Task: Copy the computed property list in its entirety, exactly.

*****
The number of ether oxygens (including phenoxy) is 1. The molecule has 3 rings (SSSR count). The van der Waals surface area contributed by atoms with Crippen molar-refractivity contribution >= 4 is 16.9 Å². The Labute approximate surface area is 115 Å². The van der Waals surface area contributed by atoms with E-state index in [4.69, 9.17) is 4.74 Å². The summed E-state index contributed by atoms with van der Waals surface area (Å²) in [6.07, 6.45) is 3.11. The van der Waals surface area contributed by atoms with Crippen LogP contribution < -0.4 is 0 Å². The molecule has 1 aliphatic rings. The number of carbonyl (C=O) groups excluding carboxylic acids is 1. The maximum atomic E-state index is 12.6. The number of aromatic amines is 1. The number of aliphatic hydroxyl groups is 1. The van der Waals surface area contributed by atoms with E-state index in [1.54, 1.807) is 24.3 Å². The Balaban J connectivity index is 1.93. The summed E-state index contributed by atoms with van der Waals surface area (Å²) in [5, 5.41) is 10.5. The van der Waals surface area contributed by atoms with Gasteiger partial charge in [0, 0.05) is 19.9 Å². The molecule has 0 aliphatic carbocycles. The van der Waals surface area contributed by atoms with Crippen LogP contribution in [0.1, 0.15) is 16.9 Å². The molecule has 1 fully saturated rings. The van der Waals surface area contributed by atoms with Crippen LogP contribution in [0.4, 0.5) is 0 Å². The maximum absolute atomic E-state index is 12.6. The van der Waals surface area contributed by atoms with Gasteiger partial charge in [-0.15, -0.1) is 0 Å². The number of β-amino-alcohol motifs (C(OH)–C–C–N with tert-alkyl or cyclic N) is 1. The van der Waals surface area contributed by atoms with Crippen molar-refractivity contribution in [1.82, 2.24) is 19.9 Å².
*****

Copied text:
The number of ether oxygens (including phenoxy) is 1. The molecule has 3 rings (SSSR count). The van der Waals surface area contributed by atoms with Crippen molar-refractivity contribution >= 4 is 16.9 Å². The Labute approximate surface area is 115 Å². The van der Waals surface area contributed by atoms with E-state index in [4.69, 9.17) is 4.74 Å². The summed E-state index contributed by atoms with van der Waals surface area (Å²) in [6.07, 6.45) is 3.11. The van der Waals surface area contributed by atoms with Crippen LogP contribution < -0.4 is 0 Å². The molecule has 1 aliphatic rings. The number of carbonyl (C=O) groups excluding carboxylic acids is 1. The maximum atomic E-state index is 12.6. The number of aromatic amines is 1. The number of aliphatic hydroxyl groups is 1. The van der Waals surface area contributed by atoms with E-state index in [1.54, 1.807) is 24.3 Å². The Balaban J connectivity index is 1.93. The summed E-state index contributed by atoms with van der Waals surface area (Å²) in [5, 5.41) is 10.5. The van der Waals surface area contributed by atoms with Gasteiger partial charge in [0, 0.05) is 19.9 Å². The molecule has 0 aliphatic carbocycles. The van der Waals surface area contributed by atoms with Crippen LogP contribution in [0.1, 0.15) is 16.9 Å². The molecule has 1 fully saturated rings. The van der Waals surface area contributed by atoms with Crippen LogP contribution in [0.4, 0.5) is 0 Å². The maximum absolute atomic E-state index is 12.6. The van der Waals surface area contributed by atoms with Gasteiger partial charge in [-0.15, -0.1) is 0 Å². The number of β-amino-alcohol motifs (C(OH)–C–C–N with tert-alkyl or cyclic N) is 1. The van der Waals surface area contributed by atoms with Crippen molar-refractivity contribution in [1.82, 2.24) is 19.9 Å².